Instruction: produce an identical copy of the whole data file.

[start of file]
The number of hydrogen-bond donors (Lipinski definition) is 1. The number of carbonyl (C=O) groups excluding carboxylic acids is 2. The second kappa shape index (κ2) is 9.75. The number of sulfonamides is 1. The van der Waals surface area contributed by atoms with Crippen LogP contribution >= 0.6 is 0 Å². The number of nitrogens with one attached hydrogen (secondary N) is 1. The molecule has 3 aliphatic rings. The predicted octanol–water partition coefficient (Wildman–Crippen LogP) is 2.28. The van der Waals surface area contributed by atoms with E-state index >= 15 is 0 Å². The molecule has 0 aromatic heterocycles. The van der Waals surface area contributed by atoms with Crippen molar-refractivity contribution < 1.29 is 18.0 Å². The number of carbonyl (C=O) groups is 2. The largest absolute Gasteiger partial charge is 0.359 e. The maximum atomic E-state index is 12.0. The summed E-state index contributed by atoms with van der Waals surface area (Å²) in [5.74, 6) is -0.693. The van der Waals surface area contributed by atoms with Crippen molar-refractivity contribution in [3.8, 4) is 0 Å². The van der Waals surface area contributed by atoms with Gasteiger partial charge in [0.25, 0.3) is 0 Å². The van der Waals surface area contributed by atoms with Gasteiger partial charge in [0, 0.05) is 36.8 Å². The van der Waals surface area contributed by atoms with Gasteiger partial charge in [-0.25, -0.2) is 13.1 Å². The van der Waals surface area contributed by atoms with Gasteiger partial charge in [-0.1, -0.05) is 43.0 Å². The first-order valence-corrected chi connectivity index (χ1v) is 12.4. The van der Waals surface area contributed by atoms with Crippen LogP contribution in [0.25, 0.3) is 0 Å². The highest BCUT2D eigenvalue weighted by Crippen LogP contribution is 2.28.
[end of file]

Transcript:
The number of hydrogen-bond donors (Lipinski definition) is 1. The number of carbonyl (C=O) groups excluding carboxylic acids is 2. The second kappa shape index (κ2) is 9.75. The number of sulfonamides is 1. The van der Waals surface area contributed by atoms with Crippen LogP contribution >= 0.6 is 0 Å². The number of nitrogens with one attached hydrogen (secondary N) is 1. The molecule has 3 aliphatic rings. The predicted octanol–water partition coefficient (Wildman–Crippen LogP) is 2.28. The van der Waals surface area contributed by atoms with E-state index >= 15 is 0 Å². The molecule has 0 aromatic heterocycles. The van der Waals surface area contributed by atoms with Crippen molar-refractivity contribution < 1.29 is 18.0 Å². The number of carbonyl (C=O) groups is 2. The largest absolute Gasteiger partial charge is 0.359 e. The maximum atomic E-state index is 12.0. The summed E-state index contributed by atoms with van der Waals surface area (Å²) in [5.74, 6) is -0.693. The van der Waals surface area contributed by atoms with Crippen molar-refractivity contribution in [3.8, 4) is 0 Å². The van der Waals surface area contributed by atoms with Gasteiger partial charge in [0.25, 0.3) is 0 Å². The van der Waals surface area contributed by atoms with Gasteiger partial charge in [0, 0.05) is 36.8 Å². The van der Waals surface area contributed by atoms with Gasteiger partial charge in [-0.25, -0.2) is 13.1 Å². The van der Waals surface area contributed by atoms with Gasteiger partial charge in [-0.1, -0.05) is 43.0 Å². The first-order valence-corrected chi connectivity index (χ1v) is 12.4. The van der Waals surface area contributed by atoms with Crippen LogP contribution in [0.25, 0.3) is 0 Å². The highest BCUT2D eigenvalue weighted by Crippen LogP contribution is 2.28.